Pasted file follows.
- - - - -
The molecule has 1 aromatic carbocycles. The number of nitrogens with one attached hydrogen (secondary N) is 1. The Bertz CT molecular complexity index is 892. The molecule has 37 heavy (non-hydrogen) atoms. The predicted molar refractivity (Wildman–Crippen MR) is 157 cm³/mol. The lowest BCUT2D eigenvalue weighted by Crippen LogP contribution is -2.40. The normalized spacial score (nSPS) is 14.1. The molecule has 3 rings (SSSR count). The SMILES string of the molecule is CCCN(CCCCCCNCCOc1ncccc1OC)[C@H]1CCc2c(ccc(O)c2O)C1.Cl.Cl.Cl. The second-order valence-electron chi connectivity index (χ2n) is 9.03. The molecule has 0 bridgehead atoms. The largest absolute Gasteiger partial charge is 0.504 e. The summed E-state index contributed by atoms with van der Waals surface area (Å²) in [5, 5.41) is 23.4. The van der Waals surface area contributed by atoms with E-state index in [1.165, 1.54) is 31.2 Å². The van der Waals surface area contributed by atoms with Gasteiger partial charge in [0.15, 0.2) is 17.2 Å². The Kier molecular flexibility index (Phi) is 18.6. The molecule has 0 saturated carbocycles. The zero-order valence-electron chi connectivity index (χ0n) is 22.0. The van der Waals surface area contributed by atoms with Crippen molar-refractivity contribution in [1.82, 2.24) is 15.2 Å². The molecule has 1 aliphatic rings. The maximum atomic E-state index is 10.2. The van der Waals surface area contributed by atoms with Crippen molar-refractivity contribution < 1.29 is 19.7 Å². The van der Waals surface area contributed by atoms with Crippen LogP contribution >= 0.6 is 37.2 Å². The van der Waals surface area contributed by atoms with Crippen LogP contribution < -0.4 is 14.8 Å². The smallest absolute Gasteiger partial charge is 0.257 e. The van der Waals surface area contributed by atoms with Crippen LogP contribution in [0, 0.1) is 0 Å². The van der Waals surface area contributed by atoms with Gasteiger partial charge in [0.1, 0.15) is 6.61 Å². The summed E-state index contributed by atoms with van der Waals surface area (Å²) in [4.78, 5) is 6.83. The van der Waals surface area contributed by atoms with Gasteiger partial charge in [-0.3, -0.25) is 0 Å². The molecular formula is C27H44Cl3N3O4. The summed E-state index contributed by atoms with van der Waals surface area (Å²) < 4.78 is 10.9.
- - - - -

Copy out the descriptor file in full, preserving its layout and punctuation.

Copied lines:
The molecule has 1 aromatic carbocycles. The number of nitrogens with one attached hydrogen (secondary N) is 1. The Bertz CT molecular complexity index is 892. The molecule has 37 heavy (non-hydrogen) atoms. The predicted molar refractivity (Wildman–Crippen MR) is 157 cm³/mol. The lowest BCUT2D eigenvalue weighted by Crippen LogP contribution is -2.40. The normalized spacial score (nSPS) is 14.1. The molecule has 3 rings (SSSR count). The SMILES string of the molecule is CCCN(CCCCCCNCCOc1ncccc1OC)[C@H]1CCc2c(ccc(O)c2O)C1.Cl.Cl.Cl. The second-order valence-electron chi connectivity index (χ2n) is 9.03. The molecule has 0 bridgehead atoms. The largest absolute Gasteiger partial charge is 0.504 e. The summed E-state index contributed by atoms with van der Waals surface area (Å²) in [5, 5.41) is 23.4. The van der Waals surface area contributed by atoms with E-state index in [1.165, 1.54) is 31.2 Å². The van der Waals surface area contributed by atoms with Gasteiger partial charge in [0.15, 0.2) is 17.2 Å². The Kier molecular flexibility index (Phi) is 18.6. The molecule has 0 saturated carbocycles. The zero-order valence-electron chi connectivity index (χ0n) is 22.0. The van der Waals surface area contributed by atoms with Crippen molar-refractivity contribution in [1.82, 2.24) is 15.2 Å². The molecule has 1 aliphatic rings. The maximum atomic E-state index is 10.2. The van der Waals surface area contributed by atoms with Crippen molar-refractivity contribution < 1.29 is 19.7 Å². The van der Waals surface area contributed by atoms with Crippen LogP contribution >= 0.6 is 37.2 Å². The van der Waals surface area contributed by atoms with Crippen LogP contribution < -0.4 is 14.8 Å². The smallest absolute Gasteiger partial charge is 0.257 e. The van der Waals surface area contributed by atoms with Crippen LogP contribution in [0, 0.1) is 0 Å². The van der Waals surface area contributed by atoms with Gasteiger partial charge in [0.1, 0.15) is 6.61 Å². The summed E-state index contributed by atoms with van der Waals surface area (Å²) in [4.78, 5) is 6.83. The van der Waals surface area contributed by atoms with Gasteiger partial charge in [-0.3, -0.25) is 0 Å². The molecular formula is C27H44Cl3N3O4. The summed E-state index contributed by atoms with van der Waals surface area (Å²) < 4.78 is 10.9.